The study of spontaneous orders—systems of coordination resulting from human action but not of human design—is one of the most important tasks facing economists. Austrian economist and Nobel laureate F. A. Hayek even claimed that understanding these phenomena was the single most important concern of the social sciences.
With its evolving networks and patterns of exchange, the free-market economy is perhaps the best-known example of spontaneous order. However, the extensive division of labor common in advanced market economies (and thus often taken for granted) itself rests on another self-organising and self-perpetuating system. You can find evidence of that system every time you open your wallet.
A commonly accepted medium of exchange, what we call “money,” is necessary for the division of labor in a given society to progress beyond the most rudimentary level. To see why, consider the limits to specialisation and trade facing humans in an environment where use-goods trade directly for use-goods—that is, barter. In a barter economy, economic calculation is impossible because there is no common denominator that can be used for accounting purposes. Calculations of profit and loss are indispensable signals for entrepreneurs; without them they have no way of knowing which lines of production should be expanded and which should be abandoned.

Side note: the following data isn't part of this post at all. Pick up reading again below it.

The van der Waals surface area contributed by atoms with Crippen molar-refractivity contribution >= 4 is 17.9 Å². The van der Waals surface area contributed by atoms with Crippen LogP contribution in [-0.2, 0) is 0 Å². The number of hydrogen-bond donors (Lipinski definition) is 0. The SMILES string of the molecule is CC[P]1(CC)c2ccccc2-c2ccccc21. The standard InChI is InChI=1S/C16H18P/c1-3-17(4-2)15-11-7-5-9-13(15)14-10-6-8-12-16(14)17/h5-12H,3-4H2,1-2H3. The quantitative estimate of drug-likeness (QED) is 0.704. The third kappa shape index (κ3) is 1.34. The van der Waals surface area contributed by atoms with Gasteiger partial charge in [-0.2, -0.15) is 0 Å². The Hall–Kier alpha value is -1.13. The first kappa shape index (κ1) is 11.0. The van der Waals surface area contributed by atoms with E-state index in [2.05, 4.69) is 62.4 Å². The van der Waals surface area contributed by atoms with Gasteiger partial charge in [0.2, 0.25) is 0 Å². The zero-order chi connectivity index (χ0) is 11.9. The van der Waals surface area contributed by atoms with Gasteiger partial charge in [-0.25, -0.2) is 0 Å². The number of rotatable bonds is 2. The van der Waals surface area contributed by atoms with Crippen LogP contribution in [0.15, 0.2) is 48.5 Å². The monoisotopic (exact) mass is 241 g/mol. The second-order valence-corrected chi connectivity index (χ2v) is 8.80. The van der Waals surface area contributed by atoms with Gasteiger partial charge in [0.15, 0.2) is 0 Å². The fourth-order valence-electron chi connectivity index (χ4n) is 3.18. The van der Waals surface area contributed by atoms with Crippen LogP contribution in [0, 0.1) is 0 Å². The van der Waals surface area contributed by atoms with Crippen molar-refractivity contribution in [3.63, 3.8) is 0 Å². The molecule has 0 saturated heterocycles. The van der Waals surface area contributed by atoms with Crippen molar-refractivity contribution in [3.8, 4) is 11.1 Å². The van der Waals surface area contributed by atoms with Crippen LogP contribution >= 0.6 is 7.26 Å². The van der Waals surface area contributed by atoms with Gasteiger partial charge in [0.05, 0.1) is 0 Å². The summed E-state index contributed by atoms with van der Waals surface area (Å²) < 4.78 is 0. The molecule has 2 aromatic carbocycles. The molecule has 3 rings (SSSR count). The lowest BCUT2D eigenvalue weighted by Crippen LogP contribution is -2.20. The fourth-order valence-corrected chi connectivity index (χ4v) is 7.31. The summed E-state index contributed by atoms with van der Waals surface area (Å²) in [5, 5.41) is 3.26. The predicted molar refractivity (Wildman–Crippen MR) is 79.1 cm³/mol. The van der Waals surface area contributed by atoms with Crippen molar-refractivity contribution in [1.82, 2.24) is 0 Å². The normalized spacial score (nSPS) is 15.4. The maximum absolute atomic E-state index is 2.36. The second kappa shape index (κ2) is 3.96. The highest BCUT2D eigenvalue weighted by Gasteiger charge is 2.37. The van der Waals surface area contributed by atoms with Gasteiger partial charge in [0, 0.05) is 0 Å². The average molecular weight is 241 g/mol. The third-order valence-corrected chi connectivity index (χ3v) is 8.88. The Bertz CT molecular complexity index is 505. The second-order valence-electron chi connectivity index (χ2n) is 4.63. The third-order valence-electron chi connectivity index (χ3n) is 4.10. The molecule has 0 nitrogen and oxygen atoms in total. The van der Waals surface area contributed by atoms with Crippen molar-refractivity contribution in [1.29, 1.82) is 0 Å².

In addition, without profit-and-loss accounting, there is no way to single out the economically efficient way of producing a good from the many technologically feasible ways to make that good. This means entrepreneurs cannot create the network of goods and services that are used to make goods for final consumption. The use of capital in a barter economy is severely curtailed. Without capital to facilitate the division of labor, labor productivity—and thus wages and living standards—remains abysmally low. Advanced, capital-intensive economies cannot exist without money serving as the standard that guides profit-seeking entrepreneurs.
Chartalism versus bottom-up money
It’s obvious then that there are massive gains to be had from moving from a barter economy to an economy characterised by indirect exchange, or exchange via money. But how did this system come about? Some scholars attribute the creation of money to the State. This theory, called Chartalism, holds that the demand for money was created by governments imposing obligations on their citizens, and then requiring said citizens to pay these obligations (taxes) in the form of a particular commodity. This commodity then became widely desirable because it made discharging obligations to the government a simpler matter for both State and citizen. Lending weight to this theory is the significant role governments around the world have in supplying money, usually with the help of a central bank.
However, that government has a role in money provision now does not mean this was always the case. The origins of money may have quite a different story, as we’ll see. Chartalism also cannot explain why some commodities that governments demanded—such as precious metals—almost universally emerged as money all around the world, while others—such as livestock—did not. We need a theory that can explain why some commodities appear to be “better” forms of money than others. Once again, the Austrian school of economics provides an answer, this time in a theory developed by the school’s founder, Carl Menger.
Menger and money